Big Ideas from a Small World

Moving to C-level pastures.

If your reading this there is a way bigger party in town.

I’ve joined the ranks of the business owners and opened up my own shop – Switch Advertising.

You can follow us on Tumblr TwitterOn Our Blog

Or head right to our website and send us comments on the main page though facebook.

To the 10,000+ people who have read this blog thank you.

A Word From Jack Bensimon

Posted in Change Something, From Canada, Global Outlook, Make Friends by Ryan Thomas on February 3, 2010

At the Advertising Week Gala hosted by the ICA, I stole a moment of Jack Bensimon’s time.

I wanted to ask a brilliant and independent mind on advertising how he did it; how anyone can be small and independent and build an award-winning advertising agency.

Personally, I think I wanted to hear that strong investors or a rich background with industry connections made Bensimon-Byrne what it is today. That’s the kind of answer that would have excused every small agency struggling to keep above water in our holding-company-owned world.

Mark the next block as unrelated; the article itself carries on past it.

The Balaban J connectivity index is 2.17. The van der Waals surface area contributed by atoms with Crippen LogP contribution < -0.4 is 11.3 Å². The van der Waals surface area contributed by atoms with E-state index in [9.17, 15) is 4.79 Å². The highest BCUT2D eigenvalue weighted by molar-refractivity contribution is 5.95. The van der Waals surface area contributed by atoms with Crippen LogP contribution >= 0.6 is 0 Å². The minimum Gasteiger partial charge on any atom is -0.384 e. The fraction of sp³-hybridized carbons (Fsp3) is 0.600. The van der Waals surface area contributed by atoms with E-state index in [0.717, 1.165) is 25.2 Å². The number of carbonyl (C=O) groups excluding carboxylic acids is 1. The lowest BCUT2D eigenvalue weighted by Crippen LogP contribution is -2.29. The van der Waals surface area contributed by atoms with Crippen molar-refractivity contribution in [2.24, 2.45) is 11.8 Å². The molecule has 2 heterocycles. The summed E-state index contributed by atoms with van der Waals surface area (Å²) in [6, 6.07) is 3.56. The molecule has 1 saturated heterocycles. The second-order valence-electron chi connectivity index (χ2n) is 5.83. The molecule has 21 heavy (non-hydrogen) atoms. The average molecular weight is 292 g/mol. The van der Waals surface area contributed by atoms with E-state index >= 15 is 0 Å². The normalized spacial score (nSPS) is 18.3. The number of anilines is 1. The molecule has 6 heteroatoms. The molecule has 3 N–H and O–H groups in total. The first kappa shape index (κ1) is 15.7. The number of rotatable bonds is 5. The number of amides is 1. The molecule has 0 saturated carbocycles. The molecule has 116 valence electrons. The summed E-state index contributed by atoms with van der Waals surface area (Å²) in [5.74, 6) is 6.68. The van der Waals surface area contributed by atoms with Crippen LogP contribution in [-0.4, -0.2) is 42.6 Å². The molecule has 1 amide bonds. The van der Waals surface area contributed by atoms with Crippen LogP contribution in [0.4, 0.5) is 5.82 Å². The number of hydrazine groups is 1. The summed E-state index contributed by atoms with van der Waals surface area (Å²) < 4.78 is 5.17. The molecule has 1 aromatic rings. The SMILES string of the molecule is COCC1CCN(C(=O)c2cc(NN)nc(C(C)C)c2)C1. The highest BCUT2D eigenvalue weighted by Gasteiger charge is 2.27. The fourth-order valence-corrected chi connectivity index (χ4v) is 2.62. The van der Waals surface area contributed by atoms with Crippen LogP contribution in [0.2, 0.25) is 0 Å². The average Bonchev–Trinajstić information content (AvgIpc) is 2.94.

The answer I got was surprising to say the least, and on a day when TOY in NYC has died an early death I think it’s an answer worth sharing.

Jack’s answer was humble:

We were five people working out of a small agency. I think the one thing we got lucky and did right was the day we were called by a potential client in the rental car business. He had heard of us and wanted us to submit for the RFP.

I made him commit right then and there that if we produced the best creative, we would receive the account. I did not want to create a full pitch and then lose because our agency was too small to handle the account. If we were big enough to submit a proposal, we were big enough to handle the work.

The Bensimon-Byrne team did in fact submit the best creative.